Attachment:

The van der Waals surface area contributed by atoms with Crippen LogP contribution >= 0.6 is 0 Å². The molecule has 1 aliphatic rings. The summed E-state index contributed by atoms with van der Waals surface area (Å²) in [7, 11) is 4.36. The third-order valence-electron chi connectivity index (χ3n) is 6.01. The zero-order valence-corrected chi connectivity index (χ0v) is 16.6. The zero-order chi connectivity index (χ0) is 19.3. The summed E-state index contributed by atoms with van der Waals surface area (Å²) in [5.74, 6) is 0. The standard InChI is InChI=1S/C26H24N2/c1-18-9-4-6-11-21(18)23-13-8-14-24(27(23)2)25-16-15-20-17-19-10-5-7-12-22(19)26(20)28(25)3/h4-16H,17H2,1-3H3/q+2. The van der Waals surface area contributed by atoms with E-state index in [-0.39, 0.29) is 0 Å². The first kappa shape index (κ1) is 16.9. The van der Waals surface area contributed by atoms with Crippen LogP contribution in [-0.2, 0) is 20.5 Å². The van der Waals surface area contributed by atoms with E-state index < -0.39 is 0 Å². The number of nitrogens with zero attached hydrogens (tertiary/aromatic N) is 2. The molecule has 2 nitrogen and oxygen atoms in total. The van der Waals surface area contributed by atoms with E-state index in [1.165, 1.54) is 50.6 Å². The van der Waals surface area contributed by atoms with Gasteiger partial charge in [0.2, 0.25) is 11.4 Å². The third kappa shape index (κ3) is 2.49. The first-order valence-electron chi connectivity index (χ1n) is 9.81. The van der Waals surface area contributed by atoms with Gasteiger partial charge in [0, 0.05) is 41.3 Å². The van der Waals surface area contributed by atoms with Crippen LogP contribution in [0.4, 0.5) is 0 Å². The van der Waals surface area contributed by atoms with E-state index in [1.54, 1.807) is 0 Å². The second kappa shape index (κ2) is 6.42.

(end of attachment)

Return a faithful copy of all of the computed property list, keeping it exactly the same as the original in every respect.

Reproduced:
The van der Waals surface area contributed by atoms with Crippen LogP contribution >= 0.6 is 0 Å². The molecule has 1 aliphatic rings. The summed E-state index contributed by atoms with van der Waals surface area (Å²) in [7, 11) is 4.36. The third-order valence-electron chi connectivity index (χ3n) is 6.01. The zero-order valence-corrected chi connectivity index (χ0v) is 16.6. The zero-order chi connectivity index (χ0) is 19.3. The summed E-state index contributed by atoms with van der Waals surface area (Å²) in [5.74, 6) is 0. The standard InChI is InChI=1S/C26H24N2/c1-18-9-4-6-11-21(18)23-13-8-14-24(27(23)2)25-16-15-20-17-19-10-5-7-12-22(19)26(20)28(25)3/h4-16H,17H2,1-3H3/q+2. The van der Waals surface area contributed by atoms with E-state index in [-0.39, 0.29) is 0 Å². The first kappa shape index (κ1) is 16.9. The van der Waals surface area contributed by atoms with Crippen LogP contribution in [-0.2, 0) is 20.5 Å². The van der Waals surface area contributed by atoms with E-state index < -0.39 is 0 Å². The number of nitrogens with zero attached hydrogens (tertiary/aromatic N) is 2. The molecule has 2 nitrogen and oxygen atoms in total. The van der Waals surface area contributed by atoms with E-state index in [1.165, 1.54) is 50.6 Å². The van der Waals surface area contributed by atoms with Gasteiger partial charge in [0.2, 0.25) is 11.4 Å². The third kappa shape index (κ3) is 2.49. The first-order valence-electron chi connectivity index (χ1n) is 9.81. The van der Waals surface area contributed by atoms with Gasteiger partial charge in [0, 0.05) is 41.3 Å². The van der Waals surface area contributed by atoms with Crippen LogP contribution in [0.4, 0.5) is 0 Å². The van der Waals surface area contributed by atoms with E-state index in [1.54, 1.807) is 0 Å². The second kappa shape index (κ2) is 6.42.